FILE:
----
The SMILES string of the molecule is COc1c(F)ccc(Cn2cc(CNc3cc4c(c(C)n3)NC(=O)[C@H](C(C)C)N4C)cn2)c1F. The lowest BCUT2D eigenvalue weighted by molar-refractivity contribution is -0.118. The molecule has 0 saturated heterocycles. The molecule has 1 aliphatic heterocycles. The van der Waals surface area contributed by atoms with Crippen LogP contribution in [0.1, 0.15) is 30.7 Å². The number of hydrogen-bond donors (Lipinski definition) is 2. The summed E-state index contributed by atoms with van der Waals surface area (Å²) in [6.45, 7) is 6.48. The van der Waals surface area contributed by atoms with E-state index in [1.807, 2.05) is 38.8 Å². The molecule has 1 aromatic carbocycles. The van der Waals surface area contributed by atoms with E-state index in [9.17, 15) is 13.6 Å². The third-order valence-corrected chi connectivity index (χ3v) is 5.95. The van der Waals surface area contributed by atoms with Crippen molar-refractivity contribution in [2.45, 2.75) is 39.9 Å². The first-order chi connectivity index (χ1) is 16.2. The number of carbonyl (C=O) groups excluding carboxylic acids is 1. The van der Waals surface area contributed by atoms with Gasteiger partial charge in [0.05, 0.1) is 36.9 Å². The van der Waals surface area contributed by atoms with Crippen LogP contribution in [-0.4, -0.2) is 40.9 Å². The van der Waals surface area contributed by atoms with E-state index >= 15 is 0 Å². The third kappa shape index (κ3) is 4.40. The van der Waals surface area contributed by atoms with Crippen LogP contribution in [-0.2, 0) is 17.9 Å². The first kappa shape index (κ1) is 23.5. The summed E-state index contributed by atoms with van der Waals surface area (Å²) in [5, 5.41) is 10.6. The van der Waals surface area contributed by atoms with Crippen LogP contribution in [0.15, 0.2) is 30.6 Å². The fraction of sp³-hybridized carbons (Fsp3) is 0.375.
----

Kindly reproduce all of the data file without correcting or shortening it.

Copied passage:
The SMILES string of the molecule is COc1c(F)ccc(Cn2cc(CNc3cc4c(c(C)n3)NC(=O)[C@H](C(C)C)N4C)cn2)c1F. The lowest BCUT2D eigenvalue weighted by molar-refractivity contribution is -0.118. The molecule has 0 saturated heterocycles. The molecule has 1 aliphatic heterocycles. The van der Waals surface area contributed by atoms with Crippen LogP contribution in [0.1, 0.15) is 30.7 Å². The number of hydrogen-bond donors (Lipinski definition) is 2. The summed E-state index contributed by atoms with van der Waals surface area (Å²) in [6.45, 7) is 6.48. The van der Waals surface area contributed by atoms with E-state index in [1.807, 2.05) is 38.8 Å². The molecule has 1 aromatic carbocycles. The van der Waals surface area contributed by atoms with E-state index in [9.17, 15) is 13.6 Å². The third-order valence-corrected chi connectivity index (χ3v) is 5.95. The van der Waals surface area contributed by atoms with Crippen molar-refractivity contribution in [2.45, 2.75) is 39.9 Å². The first-order chi connectivity index (χ1) is 16.2. The number of carbonyl (C=O) groups excluding carboxylic acids is 1. The van der Waals surface area contributed by atoms with Gasteiger partial charge in [0.05, 0.1) is 36.9 Å². The van der Waals surface area contributed by atoms with Crippen LogP contribution in [-0.4, -0.2) is 40.9 Å². The van der Waals surface area contributed by atoms with E-state index >= 15 is 0 Å². The third kappa shape index (κ3) is 4.40. The van der Waals surface area contributed by atoms with Crippen LogP contribution in [-0.2, 0) is 17.9 Å². The first kappa shape index (κ1) is 23.5. The summed E-state index contributed by atoms with van der Waals surface area (Å²) in [5, 5.41) is 10.6. The van der Waals surface area contributed by atoms with Crippen LogP contribution in [0.15, 0.2) is 30.6 Å². The fraction of sp³-hybridized carbons (Fsp3) is 0.375.